- DESTINATION DALLAS 2014
- Stitch Guides Locator
- Needle Felting Needlepoint Canvas Tutorial
- Russian Santa Stitch-A-Long
- Russian Santa Materials List
- Monthly Clubs
- Tutorials and Hints
- Counted Canvaswork Designers
- Counted Canvaswork Shops
- Classes, Retreats, Seminars and Exhibits
- TNNA WINTER 2014 SAN DIEGO and NASHVILLE MARKET
- TNNA INDIANAPOLIS MAY 2014 AND NEWER
- Online Shops for Overseas Stitchers
Sunday, May 25, 2008
Labels: basketweave stitch
I got a nice note this week from Martha M. thanking me for introducing her to the basketweave fireman (who walks up the steps but slides down the poles). The fireman was a new face to her despite her being a longtime needlepointer. Since this is a tip passed along from stitcher to stitcher, folks who live solitary stitching lives like I do these days might never get to hear about it. It is my pleasure to help, Martha. I’m sorry I couldn’t write you back privately. You have your Yahoo 360 message system in the default mode--it won’t accept replies to messages you send via Yahoo 360.
Thinking about Martha‘s experience, it occurred to me that some folks who have trouble with basketweave might like a little color-coded tutorial about how the stitch is done. I found it quite confusing when I was trying to learn how to do it, and I had the aid of my fellow Golden Swan Guild members to give me help and guidance! Luckily, basketweave is like riding a bike. Once you master it, you won’t forget how it is done.
I pulled out some 12 count mono canvas, found some brightly colored threads, and set to work. The results are above. Read them from the top down, but remember, I didn’t use the proper amount of thread in the needles. I used less to make it easier to see where the stitches go.
In the photo above in the top row you see the first stitch taken in bright red. I normally make sure my first stitch is always over a pole, but I can’t see that it matters much as long as the second stitch or row is moving in the correct up or down direction to set up the fireman’s motion. Besides, making the first stitch always a pole (or a stair step) is difficult on irregularly shaped areas on a painted canvas.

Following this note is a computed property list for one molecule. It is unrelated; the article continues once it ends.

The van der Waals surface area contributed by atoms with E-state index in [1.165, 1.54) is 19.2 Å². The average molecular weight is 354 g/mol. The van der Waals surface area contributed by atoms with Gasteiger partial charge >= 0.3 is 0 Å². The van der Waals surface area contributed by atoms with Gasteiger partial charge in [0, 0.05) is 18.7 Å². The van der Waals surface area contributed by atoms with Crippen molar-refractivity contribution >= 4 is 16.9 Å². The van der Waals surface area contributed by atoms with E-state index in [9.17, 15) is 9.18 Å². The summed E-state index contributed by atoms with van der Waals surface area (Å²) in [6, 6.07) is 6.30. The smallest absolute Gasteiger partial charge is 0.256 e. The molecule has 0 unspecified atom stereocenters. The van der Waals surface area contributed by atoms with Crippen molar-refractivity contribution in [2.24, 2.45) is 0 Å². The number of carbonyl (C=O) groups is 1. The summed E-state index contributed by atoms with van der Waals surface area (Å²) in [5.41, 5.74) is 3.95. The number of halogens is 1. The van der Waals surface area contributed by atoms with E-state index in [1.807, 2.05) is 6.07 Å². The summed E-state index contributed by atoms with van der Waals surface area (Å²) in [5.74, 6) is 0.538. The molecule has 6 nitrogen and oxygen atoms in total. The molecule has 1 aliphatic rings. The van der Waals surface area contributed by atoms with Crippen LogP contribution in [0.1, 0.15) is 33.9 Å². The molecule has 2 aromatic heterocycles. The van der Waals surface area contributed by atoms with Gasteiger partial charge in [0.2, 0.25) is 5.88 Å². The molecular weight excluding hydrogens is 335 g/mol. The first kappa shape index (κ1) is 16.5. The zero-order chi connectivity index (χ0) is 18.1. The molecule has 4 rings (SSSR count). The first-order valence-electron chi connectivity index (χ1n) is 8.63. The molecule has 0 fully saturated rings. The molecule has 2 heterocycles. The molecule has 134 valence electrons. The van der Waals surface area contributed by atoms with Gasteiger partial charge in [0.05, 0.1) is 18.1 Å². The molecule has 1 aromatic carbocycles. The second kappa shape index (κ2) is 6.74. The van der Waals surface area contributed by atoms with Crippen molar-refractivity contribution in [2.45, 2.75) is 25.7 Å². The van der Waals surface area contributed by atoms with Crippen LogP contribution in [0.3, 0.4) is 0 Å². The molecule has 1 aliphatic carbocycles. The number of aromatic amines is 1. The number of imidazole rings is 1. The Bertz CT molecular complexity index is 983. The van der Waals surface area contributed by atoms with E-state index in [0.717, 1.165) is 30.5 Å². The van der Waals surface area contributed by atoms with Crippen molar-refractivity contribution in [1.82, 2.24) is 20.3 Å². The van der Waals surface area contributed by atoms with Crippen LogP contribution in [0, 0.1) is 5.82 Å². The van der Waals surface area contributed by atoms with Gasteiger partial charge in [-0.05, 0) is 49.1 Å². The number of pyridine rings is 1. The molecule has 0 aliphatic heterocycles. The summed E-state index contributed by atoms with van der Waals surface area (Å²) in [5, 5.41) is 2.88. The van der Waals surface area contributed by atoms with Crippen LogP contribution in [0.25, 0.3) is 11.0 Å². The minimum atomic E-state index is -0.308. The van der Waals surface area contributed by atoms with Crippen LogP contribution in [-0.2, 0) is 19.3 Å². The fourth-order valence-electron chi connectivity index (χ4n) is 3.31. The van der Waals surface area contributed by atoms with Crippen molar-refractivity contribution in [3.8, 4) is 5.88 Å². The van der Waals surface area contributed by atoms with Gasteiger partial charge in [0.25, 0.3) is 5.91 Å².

The second stitch (in lime green) is over a stair step. It is at the bottom of the row so the fireman can walk UP the diagonal. Hopefully you can see the canvas well enough to see the actual thread and see it is a horizontal like this __. The green thread has come up in the hole from the back and it will go down in the diagonal hole across the thread intersection, just like a regular tent stitch does.
Here I have the second lime green row finished and have started down the poles in row three which is blue. I stopped half way down the row so you could see the | pole threads that tell me to make this a down row. Again, I’ve brought the thread to the front for the next stitch but haven’t taken it down yet to help you see how the stitches flow.
The top photo shows row four in pink all done. I have turned the photo just before this paragraph on its side so you can see that this row (which is an up, stair step sort of row) makes a sort of toothed edge, which will be filled in by row five in purple the way that zipper sides mesh together.
The most comprehensive guide to basketweave I’ve ever seen is Davie Hyman’s book The Diagonal Basketweave, which talks in depth about all the issues stitchers may run into while stitching basketweave. Sadly, it is out of print now but if you can find a copy, it is a terrific resource. So here’s to you, Davie!
And here’s to Martha M. who made me think it might be good to not assume everyone learns from reading and experimenting like I do. The rest of you lot--head out and introduce the fireman to all your stitching friends....
Main blog at http://blog.360.yahoo.com/chillyhollow